Friday, 6 July 2012

Life, Liberty, and Civilization: Part 2

Finding the real meaning of any work of art is a notoriously difficult thing, and it certainly not easy with a game like Civilization which isn't overt about it's messages instead it relies upon allowing its mechanics to resonate with its players and allow its meaning as Thomas Jefferson might have put it 225 years earlier 'self evident'. The concept of self-evident truth is universal, but in all its forms & variations it remains incredibly elusive next to impossible to reproduce, rationally de-construct or describe, but its something that games have always been very good at.

This is Civ's implicit promise to the gamer, 'play me' it says 'and it will all become clear' 'this is how the world works' 'this is how a civilisation must be'. A player is expected to gradually come to see this truth, and that anyone who does not understand and accept it is fated to fail, for their civilisation will not 'stand the test of time'. Its a message that is driven home every step of the way as a player advances into the future.

All men are created equal 

As with any journey it's not just how you get there but when you begin, and where you are going which matters. Civ choose to show the beginnings of history as a near blank slate. You are placed on the map with one settler, and all of human history ahead of you. Nothing more, nothing less. This allows a very important compact between player and game to be formed. To make implicit the idea that everything that happens next was because of your work, and your choices.

Surrounded by dark expanses of land on all sides your first settler is alone in the world, slowly but surely exploring, searching for a place to call home. But even after your first city is founded and its ramshackle homes complete, expansion remains imperative. The dark of the unexplored world is itself is the greatest threat to a young empire in a game of Civ, and city left undefended by a careless ruler would soon find itself the victim of barbarian raids.

These barbarians build no cities of their own, are incapable of technological advance, and have no concept of negotiations. It is almost as if the game doesn't see them as human at all, they are just part of the environment, a force of nature. Their only purpose is to emerge from the wilderness to loot and burn, they are truly 'savages'.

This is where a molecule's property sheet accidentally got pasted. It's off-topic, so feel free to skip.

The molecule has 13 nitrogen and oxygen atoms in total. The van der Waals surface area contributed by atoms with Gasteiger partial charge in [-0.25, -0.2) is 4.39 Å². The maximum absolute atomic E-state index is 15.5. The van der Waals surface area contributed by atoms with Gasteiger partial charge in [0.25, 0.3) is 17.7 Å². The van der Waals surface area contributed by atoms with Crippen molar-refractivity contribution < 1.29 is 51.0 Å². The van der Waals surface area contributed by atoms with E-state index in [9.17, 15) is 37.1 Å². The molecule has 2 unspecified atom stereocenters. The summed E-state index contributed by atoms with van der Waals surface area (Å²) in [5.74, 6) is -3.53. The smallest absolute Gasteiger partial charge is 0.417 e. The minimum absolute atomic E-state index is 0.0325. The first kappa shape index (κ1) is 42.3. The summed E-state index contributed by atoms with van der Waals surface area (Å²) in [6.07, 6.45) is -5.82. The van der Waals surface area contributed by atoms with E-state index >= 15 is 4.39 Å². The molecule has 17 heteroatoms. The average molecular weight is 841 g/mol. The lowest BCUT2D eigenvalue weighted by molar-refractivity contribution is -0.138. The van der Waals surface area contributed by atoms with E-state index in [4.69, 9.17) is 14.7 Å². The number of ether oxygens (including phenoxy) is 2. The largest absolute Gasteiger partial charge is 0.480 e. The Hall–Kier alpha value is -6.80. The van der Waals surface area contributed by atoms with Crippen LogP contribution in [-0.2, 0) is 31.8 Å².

By now some may notice a strange familiarity to all this. That this tale of a group of settlers pushing into dark depths of a unknown continent, all the while harassed by savages. Now lets take a moment to have a closer look at how Civ chose to depict those settlers.

A canvas backed wagon.

It's undoubtedly a iconic image, and one which will forever be associated with one of the most enduring and powerful of all America's mythologies, Manifest Destiny. Its' story of a people, unique in the world in their virtue, favoured by God, and whose fate is to remake the continent in their image remains a intoxicating and powerful concept. One which has helped define the modern perception of the great American pioneer push west across the continent, and one that Civ borrowswholesale.

Later versions of Civ would replace the wagon with a tribesman, but although that overt icon of the western pioneers was gone the, heart of the early game remained rooted in the same concepts. The urge to repaint the map your colour is a integral part of Civ, and indeed its fundamental assumption about the way early civilization functions is remarkably similar to many of the the concepts championed by Manifest Destiny. In 1993 critic Alan Emrich would coin a term which is today used to describe Civ & it's many descendants, listing what he saw as the player's underlying motives. 4x

explore, expand, exploit, and exterminate

In Civ while all nations are equal their fates determined only by their own actions, those who are nation-less are not considered people at all and their fate is not a pleasant one.

In Part 3: Liberty and Enlightenment

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